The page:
BATH, Maine — The future USS Zumwalt and a crew of about 150 sailors will navigate the Kennebec River for the last time Wednesday afternoon as the first-in-class DDG 1000 leaves Bath Iron Works headed for training operations, commissioning in Baltimore and, eventually, a new homeport of San Diego.
At a cost of more than $4 billion, the “stealth” destroyer is the largest ever built by the Navy, at more than 610 feet long and 81 feet across. It boasts a flight deck nearly twice the size of the Navy’s Arleigh Burke-class destroyers, which the Zumwalt line was designed to replace until cost overruns spurred the Navy to end the line after three vessels.
Capt. James A. Kirk, who commands the vessel, wrote in a March 2016 U.S. Naval Institute article, that the new destroyer can carry two MH-60R helicopters.
The three destroyers, which cost an estimated $22 billion in total, are designed to deflect radar and provide missile and gun support for troops ashore.
The Zumwalt features new technologies, including a multifunction radar system designed to allow the ship to get closer to land without being detected, two advanced gun systems that fire Long-Range Land Attack Projectiles that can reach up to 63 nautical miles, an integrated undersea/anti-submarine warfare detection system and a vertical launching system.
Perhaps more importantly, the Zumwalt’s integrated electric power will allow the Navy to add advanced air missiles, radars, rail guns, lasers and other advanced tools that will be important as the combat environment — and potential threats — evolve, Navy spokesman Lt. Robert Myers said previously.
Once in San Diego, the Zumwalt will undergo mission systems activation and “post-delivery availability,” according to the release.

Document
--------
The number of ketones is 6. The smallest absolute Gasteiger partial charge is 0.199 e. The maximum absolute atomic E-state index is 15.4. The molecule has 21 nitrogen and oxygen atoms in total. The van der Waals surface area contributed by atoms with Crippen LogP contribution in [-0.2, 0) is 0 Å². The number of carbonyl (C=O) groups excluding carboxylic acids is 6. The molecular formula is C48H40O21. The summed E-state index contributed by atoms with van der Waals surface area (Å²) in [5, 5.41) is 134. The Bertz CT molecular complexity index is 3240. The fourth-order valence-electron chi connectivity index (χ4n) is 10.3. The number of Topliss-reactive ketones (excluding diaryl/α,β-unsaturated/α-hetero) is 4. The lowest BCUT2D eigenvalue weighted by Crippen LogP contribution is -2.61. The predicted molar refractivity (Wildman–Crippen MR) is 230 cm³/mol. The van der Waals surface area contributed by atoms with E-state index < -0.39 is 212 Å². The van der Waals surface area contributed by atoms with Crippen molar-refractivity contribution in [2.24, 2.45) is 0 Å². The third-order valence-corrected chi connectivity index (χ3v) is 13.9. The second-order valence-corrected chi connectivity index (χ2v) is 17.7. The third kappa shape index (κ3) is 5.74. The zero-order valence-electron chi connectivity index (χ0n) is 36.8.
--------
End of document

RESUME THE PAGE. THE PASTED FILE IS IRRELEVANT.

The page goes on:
Kirk wrote that additional equipment would be installed after the destroyer reaches San Diego, and additional testing will take place at sea in 2017.
Named for Elmo “Bud” Zumwalt Jr., chief of naval operations from 1970 to 1974, the DDG 1000 was christened at BIW in April 2014.
Bruce Gagnon of Bath will not celebrate the ship’s sail-off on Wednesday afternoon. Instead, he and 11 others — the “Zumwalt 12” — will appear in West Bath District Court to face charges stemming from a June 18 protest that disrupted the June 2016 christening of the second Zumwalt destroyer, the future USS Michael Monsoor.
Twelve people, including Gagnon, were arrested outside the Bath shipyard after blocking traffic in front of the yard’s south gate, police said at the time.
“It’s a sad day because it means that the Zumwalt will be that much closer to heading into the Asia-Pacific where its job is not to defend the U.S., but to sneak up on China and blast them with the new electromagnetic rail guns,” Gagnon said Tuesday in an email. “It’s a forward deployed attack warship.”
On Aug. 2, all 12 pleaded not guilty to the misdemeanor charge of obstructing a public way.
Gagnon said Tuesday they would each “take it to trial.”
“We don’t think it is a crime to try to stop the ‘christening’ of a destroyer that will help usher in World War III,” Gagnon said.